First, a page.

The Environment and Co-op Curriculum
Northeastern University has had a century-long commitment to experiential learning, particularly through its Cooperative Education (Co-op) Program. This program differentiates Northeastern from most other institutions of higher education by providing undergraduate students with unique experiences that, upon graduation, set them apart in the eyes of employers by providing them with the skills and attributes that are critical for success (Northeastern University, Employer Skills Gap Survey, 2016).
As a result of a grant from the Davis Educational Foundation, the Research Institute for Experiential Learning Science is investigating the impact of recent curricular revisions that were introduced to the Co-op Program to further leverage the impact of the experiential learning model on student learning. The Northeastern model of alternating between coursework and Co-op placements enables students to gain critical knowledge and skills in the classroom that can then be put into practice while on Co-op. Then, once back in the classroom, the experiences students contribute to the course from their Co-op placements create a fertile foundation to continue to build their skills and abilities. While this alternating pattern provides the opportunity for integrating the experiences, not enough students leverage this opportunity to the fullest. Instead, many students tend to view “the real world” of Co-op as separate from the academic environment of their courses.
The Co-op curriculum revisions were designed to empower students to become agents of their own integration by providing the theoretical framework and intentional opportunities to be self-directed learners. These fundamentals are established in a Co-op preparation course that all students take prior to their first placement.
The curriculum revisions expanded the focus of the course from one that was mainly driven by professional skill- building to one that now teaches students to: (1) develop tools to be “mindful” (Langer, 1997), including awareness and impact of growth versus fixed mindsets (Dweck, 2006) with which they approach different aspects of their lives; (2) identify extrinsic and intrinsic motivators that guide their decisions (Pink, 2011); and (3) provide the grounding to understand cognitive apprenticeship (Brown, Collins & Duguid,1989), a theory of learning that focuses on both content and process.
Guided Inquiry Reflections
Once the theoretical foundation has been established, students are provided with the scaffolding necessary to begin integrating the learning gained in each environment. To create these opportunities, the curriculum now requires students on their first Co-op placement to respond to a total of four Guided Inquiries (reflections): three at different points throughout their placement and one upon their return to coursework. These Guided Inquiries are an effort to ensure that students recognize the meaning of their experiences (Ash & Clayton, 2004) by becoming mindful of their learning through the developmental arc of their Co-op experience. These four reflection prompts call attention to the experiences in which they are currently engaged, the past experiences that connect to what they are currently doing, and the experiences that they foresee having in the future based on their deepened and new learning from Co-op. This approach achieves one of the main goals of Northeastern’s Co-op Program: to create self-directed learners who will continue to engage in work-based learning when they graduate. Furthermore, by explicitly prompting students to draw their academic learning into their Co-op experiences through the Guided Inquiries, the stage for the development of adaptive experts is set. That is, students possess the content knowledge of an expert through their academic classes and display specific cognitive dispositions that augment and enhance their ability to effectively utilize and extend their content knowledge, (Fisher & Peterson, 2001).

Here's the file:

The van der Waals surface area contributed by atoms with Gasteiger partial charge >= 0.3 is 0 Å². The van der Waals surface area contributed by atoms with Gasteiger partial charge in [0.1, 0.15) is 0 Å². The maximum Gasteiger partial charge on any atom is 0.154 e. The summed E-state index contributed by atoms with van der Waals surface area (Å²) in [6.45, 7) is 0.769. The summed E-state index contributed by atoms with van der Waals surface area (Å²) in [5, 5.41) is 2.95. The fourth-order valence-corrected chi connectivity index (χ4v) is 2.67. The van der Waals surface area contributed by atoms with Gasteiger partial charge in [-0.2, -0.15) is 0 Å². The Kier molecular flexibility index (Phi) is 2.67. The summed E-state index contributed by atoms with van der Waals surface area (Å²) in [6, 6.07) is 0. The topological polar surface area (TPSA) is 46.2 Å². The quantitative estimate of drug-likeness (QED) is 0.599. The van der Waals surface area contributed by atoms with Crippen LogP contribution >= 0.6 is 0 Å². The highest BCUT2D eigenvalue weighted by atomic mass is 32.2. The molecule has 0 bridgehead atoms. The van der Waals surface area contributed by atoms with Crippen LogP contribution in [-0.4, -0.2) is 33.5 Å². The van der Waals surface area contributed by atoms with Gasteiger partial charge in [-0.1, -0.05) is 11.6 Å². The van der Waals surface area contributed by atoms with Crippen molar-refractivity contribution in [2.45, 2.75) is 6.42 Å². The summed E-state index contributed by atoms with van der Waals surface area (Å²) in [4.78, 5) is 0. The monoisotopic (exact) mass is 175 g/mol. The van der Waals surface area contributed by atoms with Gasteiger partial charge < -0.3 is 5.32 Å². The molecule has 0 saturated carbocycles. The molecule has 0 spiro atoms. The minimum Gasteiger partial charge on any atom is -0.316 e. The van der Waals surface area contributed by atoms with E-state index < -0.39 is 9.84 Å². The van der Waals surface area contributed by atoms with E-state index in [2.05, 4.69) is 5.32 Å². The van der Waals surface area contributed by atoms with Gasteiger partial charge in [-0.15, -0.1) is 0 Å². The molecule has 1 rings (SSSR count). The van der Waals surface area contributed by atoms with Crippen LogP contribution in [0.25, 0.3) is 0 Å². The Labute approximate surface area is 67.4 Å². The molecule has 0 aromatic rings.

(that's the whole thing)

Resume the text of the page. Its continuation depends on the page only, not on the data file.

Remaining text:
The Current Study
The current revisions to the Co-op curriculum only require students to respond to Guided Inquiries during their first Co-op experience. At Northeastern, 35% of graduates have three Co-op placements. Ideally, this process of reflection through Guided Inquiry prompts should be part of each placement that students have throughout their undergraduate career. Utilizing a mixed methods design, this study is investigating the longitudinal impact that reflections have when engaged in only during the first Co-op placement as opposed to repeated opportunities to intentionally reflect throughout each of the placements. Specifically, the current analysis project is seeking to evaluate the extent to which Guided Inquiries throughout all Co-op experiences lead to the further development of (a) self-directed learning; (b) adaptive expertise; and (c) intentional integration of learning across different environments.
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